Satoko Shinohara, President of Japan Women’s University
Founder of Japan Women’s University, Jinzo Naruse, believed a university, as part of its mission, would not only provide women with an education; but also contributed to society as a whole. Japan Women’s University has produced many researchers, educators and graduates who have played influential roles in business and society. However, still now, it is not easy for women to build their desired careers in Japanese society. Research Institute for Women and Careers was established to help women build fulfilling careers. And this institute plays a major role in Japan Women’s University realizing Jinzo Naruse’s mission.
Machiko Osawa, Director of Research Institute for Women and Careers
RIWAC was established in 2008 in order to conduct research on women’s career development and provide policy proposals to the public. Women’s careers are different from men and are much more influenced by life-cycle events such as giving birth or taking care of elderly parents. More women are now entering university and working, but many are having trouble landing a full-time job. In addition, once women quit their job, it is increasingly difficult to return to the labor market the longer the duration of their career hiatus. The aim of our institute is to develop programs tailored for women interested in a ‘second chance’. Our mission is to help mothers resume working and to provide assistance to women that facilitates their return to the labor force and enables them to enjoy life long careers. In order to enhance public awareness of this issue and realize our goals, we are organizing various symposium and public lectures, collaborating with governments and other educational institutions and reaching out to our alumni network. Through those activities we are hoping to nurture a society that provides more opportunities and chances for women to develop their careers while raising families.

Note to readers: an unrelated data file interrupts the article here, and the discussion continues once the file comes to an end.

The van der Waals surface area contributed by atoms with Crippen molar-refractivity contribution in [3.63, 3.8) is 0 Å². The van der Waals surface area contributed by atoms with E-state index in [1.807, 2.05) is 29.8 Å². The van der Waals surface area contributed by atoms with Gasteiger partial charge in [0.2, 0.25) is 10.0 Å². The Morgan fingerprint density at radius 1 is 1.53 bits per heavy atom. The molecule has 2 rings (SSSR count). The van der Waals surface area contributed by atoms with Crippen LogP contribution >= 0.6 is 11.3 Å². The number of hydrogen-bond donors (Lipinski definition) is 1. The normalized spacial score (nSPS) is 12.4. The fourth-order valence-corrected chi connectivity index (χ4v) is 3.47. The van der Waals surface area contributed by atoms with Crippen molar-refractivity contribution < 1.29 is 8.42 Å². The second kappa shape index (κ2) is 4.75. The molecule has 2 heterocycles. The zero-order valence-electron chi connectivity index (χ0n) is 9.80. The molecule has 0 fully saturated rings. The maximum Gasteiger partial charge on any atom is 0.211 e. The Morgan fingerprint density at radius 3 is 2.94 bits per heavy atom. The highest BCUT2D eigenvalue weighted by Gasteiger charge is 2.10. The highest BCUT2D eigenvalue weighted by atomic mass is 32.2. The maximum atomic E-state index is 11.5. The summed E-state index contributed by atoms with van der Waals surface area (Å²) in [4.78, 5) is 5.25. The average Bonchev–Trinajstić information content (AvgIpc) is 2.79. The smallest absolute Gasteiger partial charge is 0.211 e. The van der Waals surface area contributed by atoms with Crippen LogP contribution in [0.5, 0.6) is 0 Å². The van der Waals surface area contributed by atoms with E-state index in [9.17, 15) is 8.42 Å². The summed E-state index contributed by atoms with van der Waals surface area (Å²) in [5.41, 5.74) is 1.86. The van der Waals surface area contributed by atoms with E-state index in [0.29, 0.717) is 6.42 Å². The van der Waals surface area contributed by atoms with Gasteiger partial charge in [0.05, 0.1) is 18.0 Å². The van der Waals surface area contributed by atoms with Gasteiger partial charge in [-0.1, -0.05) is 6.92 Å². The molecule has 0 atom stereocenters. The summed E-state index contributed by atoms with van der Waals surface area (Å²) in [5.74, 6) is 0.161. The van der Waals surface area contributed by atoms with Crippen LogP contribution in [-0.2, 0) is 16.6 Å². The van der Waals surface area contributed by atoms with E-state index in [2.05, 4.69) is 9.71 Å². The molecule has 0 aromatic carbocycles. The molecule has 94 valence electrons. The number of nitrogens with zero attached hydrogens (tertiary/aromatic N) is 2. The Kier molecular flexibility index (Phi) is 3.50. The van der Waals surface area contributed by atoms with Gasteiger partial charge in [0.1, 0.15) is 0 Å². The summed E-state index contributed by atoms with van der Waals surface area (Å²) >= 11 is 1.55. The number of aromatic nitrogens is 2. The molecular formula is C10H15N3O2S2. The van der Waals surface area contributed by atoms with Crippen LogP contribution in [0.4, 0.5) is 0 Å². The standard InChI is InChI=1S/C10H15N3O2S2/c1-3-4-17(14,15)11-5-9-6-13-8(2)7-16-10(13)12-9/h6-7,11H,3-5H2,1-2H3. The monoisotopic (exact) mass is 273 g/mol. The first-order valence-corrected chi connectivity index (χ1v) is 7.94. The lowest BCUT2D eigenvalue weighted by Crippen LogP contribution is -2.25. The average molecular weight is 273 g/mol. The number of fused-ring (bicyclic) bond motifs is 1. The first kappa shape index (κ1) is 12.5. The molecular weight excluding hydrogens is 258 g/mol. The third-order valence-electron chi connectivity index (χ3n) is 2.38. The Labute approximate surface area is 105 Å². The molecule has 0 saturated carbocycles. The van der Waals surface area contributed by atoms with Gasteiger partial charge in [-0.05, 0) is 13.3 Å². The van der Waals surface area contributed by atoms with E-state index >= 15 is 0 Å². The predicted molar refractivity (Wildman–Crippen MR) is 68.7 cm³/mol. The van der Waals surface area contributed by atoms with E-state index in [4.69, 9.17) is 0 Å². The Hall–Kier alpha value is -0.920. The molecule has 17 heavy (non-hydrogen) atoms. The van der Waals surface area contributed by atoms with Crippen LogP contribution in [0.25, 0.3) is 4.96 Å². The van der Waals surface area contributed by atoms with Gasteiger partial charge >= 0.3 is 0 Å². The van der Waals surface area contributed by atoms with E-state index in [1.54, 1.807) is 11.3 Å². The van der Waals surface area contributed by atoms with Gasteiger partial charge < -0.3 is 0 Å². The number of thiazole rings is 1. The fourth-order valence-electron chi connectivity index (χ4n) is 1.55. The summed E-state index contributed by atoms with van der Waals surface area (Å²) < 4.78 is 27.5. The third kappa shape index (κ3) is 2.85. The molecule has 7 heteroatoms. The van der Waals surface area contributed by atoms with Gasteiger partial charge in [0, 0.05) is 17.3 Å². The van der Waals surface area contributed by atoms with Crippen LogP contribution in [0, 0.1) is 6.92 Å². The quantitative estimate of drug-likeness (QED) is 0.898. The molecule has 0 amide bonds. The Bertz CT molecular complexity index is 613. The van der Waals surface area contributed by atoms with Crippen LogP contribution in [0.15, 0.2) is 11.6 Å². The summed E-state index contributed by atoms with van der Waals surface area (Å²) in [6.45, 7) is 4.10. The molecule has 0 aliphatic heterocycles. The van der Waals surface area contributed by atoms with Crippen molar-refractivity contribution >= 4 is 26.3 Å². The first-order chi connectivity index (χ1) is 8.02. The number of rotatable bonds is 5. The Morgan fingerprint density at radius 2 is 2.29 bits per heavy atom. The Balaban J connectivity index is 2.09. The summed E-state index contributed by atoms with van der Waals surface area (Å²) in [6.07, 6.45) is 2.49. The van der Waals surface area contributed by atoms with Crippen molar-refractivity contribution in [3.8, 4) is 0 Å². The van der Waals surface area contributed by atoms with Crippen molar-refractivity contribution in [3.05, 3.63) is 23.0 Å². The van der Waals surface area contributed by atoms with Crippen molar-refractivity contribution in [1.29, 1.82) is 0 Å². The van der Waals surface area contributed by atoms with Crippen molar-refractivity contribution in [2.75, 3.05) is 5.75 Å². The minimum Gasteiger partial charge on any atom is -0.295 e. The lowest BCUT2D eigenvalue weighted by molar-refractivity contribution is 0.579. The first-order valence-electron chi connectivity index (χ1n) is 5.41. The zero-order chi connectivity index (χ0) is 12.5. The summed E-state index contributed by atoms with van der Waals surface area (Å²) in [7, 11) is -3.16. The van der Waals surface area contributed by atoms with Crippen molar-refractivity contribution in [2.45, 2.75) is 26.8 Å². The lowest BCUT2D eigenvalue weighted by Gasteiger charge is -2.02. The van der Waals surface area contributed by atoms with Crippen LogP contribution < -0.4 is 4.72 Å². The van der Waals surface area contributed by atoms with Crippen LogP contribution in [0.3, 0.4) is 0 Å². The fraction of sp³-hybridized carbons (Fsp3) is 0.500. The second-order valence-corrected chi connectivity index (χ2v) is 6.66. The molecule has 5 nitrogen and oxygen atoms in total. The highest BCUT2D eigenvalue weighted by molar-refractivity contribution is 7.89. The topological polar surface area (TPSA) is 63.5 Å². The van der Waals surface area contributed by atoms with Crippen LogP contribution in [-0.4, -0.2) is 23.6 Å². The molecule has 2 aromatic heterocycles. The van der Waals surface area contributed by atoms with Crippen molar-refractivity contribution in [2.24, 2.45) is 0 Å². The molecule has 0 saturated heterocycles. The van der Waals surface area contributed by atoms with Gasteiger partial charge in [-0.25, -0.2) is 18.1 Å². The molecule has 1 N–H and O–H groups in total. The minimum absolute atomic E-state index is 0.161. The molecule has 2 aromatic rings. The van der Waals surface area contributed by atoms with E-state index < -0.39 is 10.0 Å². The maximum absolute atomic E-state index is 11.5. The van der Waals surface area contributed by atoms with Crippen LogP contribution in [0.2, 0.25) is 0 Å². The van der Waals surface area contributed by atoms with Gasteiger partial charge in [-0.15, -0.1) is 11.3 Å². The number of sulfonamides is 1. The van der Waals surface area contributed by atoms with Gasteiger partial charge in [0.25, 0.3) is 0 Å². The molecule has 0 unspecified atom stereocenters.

Goals of RIWAC
The institute exists to study and research the challenges surrounding modern women and their careers so as to apply the tradition and ideals of women’s education represented by Japan Women’s University to a changing modern society. It also aims to communicate research outcomes not only in education at JWC but also within society as a whole, thus serving to facilitate a society in which women can achieve their full potential.
The word ‘career’ is often used narrowly as a synonym for occupational history. At this institute, however, we would like to define it broadly as ‘a way of life’. While women’s ‘way of life’ is an independent process of selection, it is also restricted by a range of social conditions. Modern society has various expectations of women’s roles. Women themselves are increasingly going on to higher education, and are becoming more active in social activities. At the same time, the realities of women having to quit their jobs due to the harshness of their workplace and the severe difficulties they face in trying to rejoin the workforce afterwards have not diminished. Marriage too is in the course of dynamic transformation, and in addition to the responsibilities of raising children, women face the issues of divorce or living as a single person.
This institute provides opportunities to research and develop new approaches to a range of issues concerning modern women’s ‘way of living’, to exchange the results of research projects both within and outside the university, to educate young researchers, as well as to communicate our research outcomes to society as a whole. The institute also aims to gather information regarding women and their careers and conduct exchanges with other research institutes. Finally, our research should provide core data for the education of women provided at Japan Women’s University.